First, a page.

WASHINGTON — Progressives are poised to derail the nomination of Georgia state judge Michael Boggs, as top Senate Democrats Thursday expressed serious concerns about voting for his confirmation.
Publicly, progressives are not ready to say their plan to scuttle Boggs' nomination to the federal bench has succeeded. They note that Boggs may make it past the Senate Judiciary Committee, and that it's hard to predict what might happen on the Senate floor. But with new progressive groups directing Democrats to vote against Boggs every day and top Democrats in the Senate signaling they'll vote against him, there's a growing confidence behind the scenes that Boggs is not going to be confirmed.
Boggs, who has been a state judge for a decade, has come under intense scrutiny over his past as a Democratic state lawmaker, which was marked with fervent opposition to same-sex marriage and support for abortion restrictions and the Confederate flag.
After a contentious confirmation hearing in the Senate Judiciary Committee Tuesday where the progressive groups say Boggs was unable to answer for his legislative past, the entire Democratic leadership of the Senate expressed concern over Boggs. Two Democratic senators in leadership, Harry Reid of Nevada and Patty Murray of Washington, flat out said they plan to vote against Boggs if his nomination reaches the Senate floor.
Judiciary Democrats remain tight-lipped about their plans when it comes to Boggs, who is scheduled to come up for a committee vote when the panel meets next week. None of the committee Democrats would respond directly to questions about their vote Thursday. Minnesota Democrat Al Franken, who was among the tough questioners of Boggs when he appeared before the committee, said through a statement from his office that he hasn't made a decision about how to vote yet.
"Sen. Franken vigorously questioned Boggs and he is still weighing the nomination," an aide said.
Boggs' nomination came out of a deal the White House cut with Georgia's Republican senators to get nominees past the "blue slip" process, which effectively allows a senator to veto nominees for federal courts in his or her home state. The deal apparently didn't require the judges get confirmed, according to one of the senators who made the pact.
"Our deal was that the committee would hear all seven of them and the committee would vote whichever way they vote," Sen. Johnny Isakson, Republican from Georgia, told the Huffington Post's Jennifer Bendery Thursday. "Beyond that, there was no deal."
The other Georgia Republican senator, Sen. Saxby Chambliss, declined to comment on the nomination Thursday, though he said Wednesday in an interview with Politico that he had no indication that Boggs' nomination would be scuttled.
The White House has not been vocal since the confirmation hearing in defending Boggs'.
That's a marked shift, however, from before the hearing when the administration defended the nomination strongly. The White House did not respond to questions about what efforts, if any, are underway to defend Boggs in the face of mounting Democratic concern.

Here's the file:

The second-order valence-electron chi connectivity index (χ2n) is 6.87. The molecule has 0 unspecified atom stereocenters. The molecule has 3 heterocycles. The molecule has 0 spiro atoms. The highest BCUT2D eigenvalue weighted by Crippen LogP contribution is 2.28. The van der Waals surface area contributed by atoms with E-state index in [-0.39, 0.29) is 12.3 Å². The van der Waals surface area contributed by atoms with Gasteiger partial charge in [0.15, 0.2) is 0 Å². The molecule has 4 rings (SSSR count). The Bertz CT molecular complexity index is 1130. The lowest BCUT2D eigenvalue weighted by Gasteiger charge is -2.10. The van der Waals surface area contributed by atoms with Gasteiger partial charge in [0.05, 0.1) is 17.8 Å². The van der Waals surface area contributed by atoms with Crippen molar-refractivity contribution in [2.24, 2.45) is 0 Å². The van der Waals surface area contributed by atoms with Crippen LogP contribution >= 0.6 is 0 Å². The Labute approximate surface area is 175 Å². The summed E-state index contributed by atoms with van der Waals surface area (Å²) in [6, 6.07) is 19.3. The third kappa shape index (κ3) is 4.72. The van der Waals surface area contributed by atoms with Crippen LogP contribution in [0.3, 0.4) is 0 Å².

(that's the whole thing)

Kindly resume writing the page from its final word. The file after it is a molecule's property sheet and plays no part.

At the press briefing Wednesday, White House Press Secretary Jay Carney did not press very hard for senators to cast their votes in favor of Boggs.
"The president of course believes that each senator should vote as he or she sees fit," he said. He believes that all of the nominees he sends up are qualified, and that includes Judge Boggs."
One Senate Republican aide familiar with judicial nominations observing the Boggs process said it appears the White House has abandoned Boggs in the face of the progressive opposition.
"Running away from things when their base gets riled up is something this White House does well," the Republican said Wednesday after Carney's remarks. "The president backpaddles from someone he nominated the same day that Harry Reid says he won't support him? C'mon."
Outside observers say the Boggs' isolation is part and parcel of the process that led to his nomination in the first place. The use of the blue slip process has skyrocketed in recent years, University Of Richmond law school professor Carl Tobias, an expert in the judicial nomination process, said. Presidents pick nominees they don't necessarily like in the interests of compromise, and that means those nominees may end up going it alone.
"This blue-slip policy creates problems. There may be some questions people ought to ask about whether the blue slip policy works," he said. "If you look at all the present vaccines without nominees, they're almost all from states that have Republican Senators. When you have deals like this, with a number of people filling vacancies, it can be very difficult and it become unraveled."
But with the blue-slip process in still in place, more isolated nominees like Boggs may be the only way to break the judicial logjam.
"I'm tempted to say that horse-trading on judgeships is just not a good policy. I'm not even sure that's what's going on here, but people have been very critical of that sort of notion," said Tobias. "Still the federal courts are hurt when the vacancies aren't filled. And those Georgia vacancies have been ongoing for a long time. So I think it's a good idea from that perspective to have those seats filled."
"Either you would trade a judgeship for legislation or multiple judgeships…sometimes that can work."